Re-Imagining History: V&A Waterfront unveils Architectural Plans by Heatherwick Studio for the Historic Grain Silo Complex

Category Zeitz MOCAA Building

Imagine forty-two 33 metre high concrete tubes each with a diameter of 5.5 metres, with no open space to experience the volume from within. Imagine redesigning this into a functional space that will not only pay tribute to its original industrial design and soul but will become a major, not-for-profit cultural institution housing the most significant collection of contemporary art from Africa and its Diaspora.

The brief given to Heatherwick Studio was to reimagine the Grain Silo Complex at the V&A Waterfront with an architectural intervention inspired by its own historic character. The project called for a solution that would be unique to Africa and create the highest possible quality of exhibition space for the work displayed inside.

The V&A Waterfront’s challenge to repurpose what was once the tallest building on the Cape Town skyline caught the imagination of internationally acclaimed designer Thomas Heatherwick and his innovative team of architects.
This was a chance to do more than just appropriate a former industrial building to display art, but to imagine a new kind of museum in an African context.

The R500-million redevelopment project announced in November 2013 as a partnership between the V&A Waterfront and Jochen Zeitz will retain and honour the historic fabric and soul of the building while transforming the interior into a unique, cutting-edge space to house the Zeitz Museum of Contemporary Art Africa (Zeitz MOCAA). Considered the most extensive and representative collection of contemporary art from Africa, the Zeitz Collection has been gifted in perpetuity to this non-profit institution by ex-Puma CEO and Chairman, Jochen Zeitz. The collection will be showcased in 9,500m2 of custom-designed space spread over nine floors, of which 6,000 m2 will be dedicated exhibition space.
Heatherwick Studio, based in London, is recognised internationally for projects including the UK Pavilion at the 2010 Shanghai World Expo, The London 2012 Olympic Cauldron, the New Bus for London and the redevelopment of Pacific Place, a 640,000m2 complex in the centre of Hong Kong.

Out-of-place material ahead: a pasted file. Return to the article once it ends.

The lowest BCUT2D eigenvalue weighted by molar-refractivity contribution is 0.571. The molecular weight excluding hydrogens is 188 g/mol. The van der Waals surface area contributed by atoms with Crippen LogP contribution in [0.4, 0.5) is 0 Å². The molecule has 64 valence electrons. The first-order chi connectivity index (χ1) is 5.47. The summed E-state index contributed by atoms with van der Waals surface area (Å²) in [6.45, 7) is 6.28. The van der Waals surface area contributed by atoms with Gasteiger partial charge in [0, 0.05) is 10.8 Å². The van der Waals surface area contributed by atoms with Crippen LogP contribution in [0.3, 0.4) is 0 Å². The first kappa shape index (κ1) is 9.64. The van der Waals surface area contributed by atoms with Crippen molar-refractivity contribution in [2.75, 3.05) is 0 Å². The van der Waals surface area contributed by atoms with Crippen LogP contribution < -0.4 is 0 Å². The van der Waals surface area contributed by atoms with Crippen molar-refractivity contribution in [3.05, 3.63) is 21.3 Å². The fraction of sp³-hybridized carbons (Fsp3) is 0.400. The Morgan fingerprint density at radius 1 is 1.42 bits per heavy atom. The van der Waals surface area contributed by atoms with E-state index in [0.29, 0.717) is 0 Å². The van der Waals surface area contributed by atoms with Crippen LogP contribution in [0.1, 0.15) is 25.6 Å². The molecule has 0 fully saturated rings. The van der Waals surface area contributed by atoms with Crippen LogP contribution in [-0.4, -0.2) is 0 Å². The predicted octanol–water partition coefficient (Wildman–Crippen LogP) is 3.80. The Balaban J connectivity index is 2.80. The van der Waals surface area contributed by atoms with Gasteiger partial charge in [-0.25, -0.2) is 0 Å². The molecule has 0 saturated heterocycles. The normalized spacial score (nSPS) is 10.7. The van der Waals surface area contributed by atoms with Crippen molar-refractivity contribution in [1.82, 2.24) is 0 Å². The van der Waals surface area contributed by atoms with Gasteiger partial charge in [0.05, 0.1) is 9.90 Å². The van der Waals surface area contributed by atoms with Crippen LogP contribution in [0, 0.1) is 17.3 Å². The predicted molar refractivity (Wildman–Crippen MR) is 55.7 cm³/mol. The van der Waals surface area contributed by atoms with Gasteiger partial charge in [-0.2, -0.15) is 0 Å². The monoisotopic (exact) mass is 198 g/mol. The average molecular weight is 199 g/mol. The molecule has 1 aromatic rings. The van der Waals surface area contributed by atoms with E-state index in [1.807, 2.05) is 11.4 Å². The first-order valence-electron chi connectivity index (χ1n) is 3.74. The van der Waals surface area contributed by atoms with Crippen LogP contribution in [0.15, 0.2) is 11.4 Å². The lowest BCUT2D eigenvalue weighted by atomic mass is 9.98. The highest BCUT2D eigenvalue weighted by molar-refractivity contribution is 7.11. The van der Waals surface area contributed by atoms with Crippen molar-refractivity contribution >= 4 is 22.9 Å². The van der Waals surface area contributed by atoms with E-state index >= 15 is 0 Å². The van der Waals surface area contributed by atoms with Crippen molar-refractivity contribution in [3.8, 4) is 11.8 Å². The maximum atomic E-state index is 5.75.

For the Zeitz MOCAA project, Heatherwick Studio will partner with three local delivery partners; Van Der Merwe Miszewski (VDMMA), Rick Brown Associates (RBA) and Jacobs Parker. Jacobs Parker will be the lead designer for the Museum fit out.
David Green, CEO of the V&A Waterfront, said, “Thomas Heatherwick understood how to interpret the industrial narrative of the building, and this was the major breakthrough. His design respects the heritage of the building while bringing iconic design and purpose to the building. Under his mentorship as lead designer, local partners stand to gain not only in experience but insights and knowledge sharing.’’
Green explains that from the outset, the V&A Waterfront knew they wanted to repurpose the Grain Silo Complex, disused since 1990, in a manner that would combine ingenuity, resourcefulness and beauty. By preserving and representing the building as a centre piece for the District and as a cultural institution, its character and personality will be honoured.

The key challenge has been to preserve the original industrial identity of the building, which is heritage listed and to retain choice pieces of machinery to illustrate and maintain its early working character. Heatherwick Studio has met the brief with characteristic boldness and creative flair. The final design reveals a harmonious union of concrete and metal with crisp white spaces enveloped in light.

Explaining the design, Thomas Heatherwick said, “How do you turn forty-two vertical concrete tubes into a place to experience contemporary culture? Our thoughts wrestled with the extraordinary physical facts of the building. There is no large open space within the densely packed tubes and it is not possible to experience these volumes from inside. Rather than strip out the evidence of the building’s industrial heritage, we wanted to find a way to enjoy and celebrate it. We could either fight a building made of concrete tubes or enjoy its tube-iness”.

Speaking on the challenges of this project, Heatherwick explained that “unlike many conversions of historic buildings which have grand spaces ready to be repurposed, this building has none. The project has become about imagining an interior carved from within an infrastructural object whilst celebrating the building’s character.”

The solution developed by Heatherwick Studio was to carve galleries and a central circulation space from the silos’ cellular concrete structure to create an exceptionally spacious, cathedral-like central atrium filled with light from an overhead glass roof. The architects have cut a cross-section through eight of the central concrete tubes. The result will be an oval atrium surrounded by concrete shafts overhead and to the sides. Light streaming through the new glass roof will accentuate the roundness of the tubes. The chemistry of these intersecting geometries creates an extraordinary display of edges, achieved with advanced concrete cutting techniques. This atrium space will be used for monumental art commissions not seen in Africa until this construction.